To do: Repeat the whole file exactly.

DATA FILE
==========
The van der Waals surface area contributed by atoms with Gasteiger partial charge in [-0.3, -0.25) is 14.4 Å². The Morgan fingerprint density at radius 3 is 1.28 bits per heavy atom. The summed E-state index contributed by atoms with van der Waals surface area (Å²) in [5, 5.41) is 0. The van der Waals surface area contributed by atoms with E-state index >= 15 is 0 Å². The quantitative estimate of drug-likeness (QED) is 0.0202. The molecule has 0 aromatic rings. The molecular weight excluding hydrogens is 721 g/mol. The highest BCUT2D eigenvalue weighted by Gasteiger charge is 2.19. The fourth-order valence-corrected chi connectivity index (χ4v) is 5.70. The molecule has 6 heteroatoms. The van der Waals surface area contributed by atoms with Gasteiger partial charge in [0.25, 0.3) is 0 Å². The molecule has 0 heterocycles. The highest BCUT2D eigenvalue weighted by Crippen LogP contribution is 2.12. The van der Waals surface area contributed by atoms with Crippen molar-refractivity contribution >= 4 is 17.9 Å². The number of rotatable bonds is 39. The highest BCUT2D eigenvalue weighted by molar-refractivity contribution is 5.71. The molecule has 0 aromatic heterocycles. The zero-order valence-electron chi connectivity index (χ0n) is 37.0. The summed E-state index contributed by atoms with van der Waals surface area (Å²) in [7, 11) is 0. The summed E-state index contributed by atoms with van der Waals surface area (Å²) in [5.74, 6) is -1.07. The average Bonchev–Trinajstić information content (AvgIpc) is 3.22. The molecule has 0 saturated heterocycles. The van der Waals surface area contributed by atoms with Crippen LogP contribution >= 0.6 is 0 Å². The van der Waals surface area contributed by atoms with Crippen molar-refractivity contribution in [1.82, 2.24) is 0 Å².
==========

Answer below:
The van der Waals surface area contributed by atoms with Gasteiger partial charge in [-0.3, -0.25) is 14.4 Å². The Morgan fingerprint density at radius 3 is 1.28 bits per heavy atom. The summed E-state index contributed by atoms with van der Waals surface area (Å²) in [5, 5.41) is 0. The van der Waals surface area contributed by atoms with E-state index >= 15 is 0 Å². The quantitative estimate of drug-likeness (QED) is 0.0202. The molecule has 0 aromatic rings. The molecular weight excluding hydrogens is 721 g/mol. The highest BCUT2D eigenvalue weighted by Gasteiger charge is 2.19. The fourth-order valence-corrected chi connectivity index (χ4v) is 5.70. The molecule has 6 heteroatoms. The van der Waals surface area contributed by atoms with Gasteiger partial charge in [0.25, 0.3) is 0 Å². The molecule has 0 heterocycles. The highest BCUT2D eigenvalue weighted by Crippen LogP contribution is 2.12. The van der Waals surface area contributed by atoms with Crippen molar-refractivity contribution >= 4 is 17.9 Å². The number of rotatable bonds is 39. The highest BCUT2D eigenvalue weighted by molar-refractivity contribution is 5.71. The molecule has 0 aromatic heterocycles. The zero-order valence-electron chi connectivity index (χ0n) is 37.0. The summed E-state index contributed by atoms with van der Waals surface area (Å²) in [7, 11) is 0. The summed E-state index contributed by atoms with van der Waals surface area (Å²) in [5.74, 6) is -1.07. The average Bonchev–Trinajstić information content (AvgIpc) is 3.22. The molecule has 0 saturated heterocycles. The van der Waals surface area contributed by atoms with Crippen LogP contribution >= 0.6 is 0 Å². The van der Waals surface area contributed by atoms with Crippen molar-refractivity contribution in [1.82, 2.24) is 0 Å².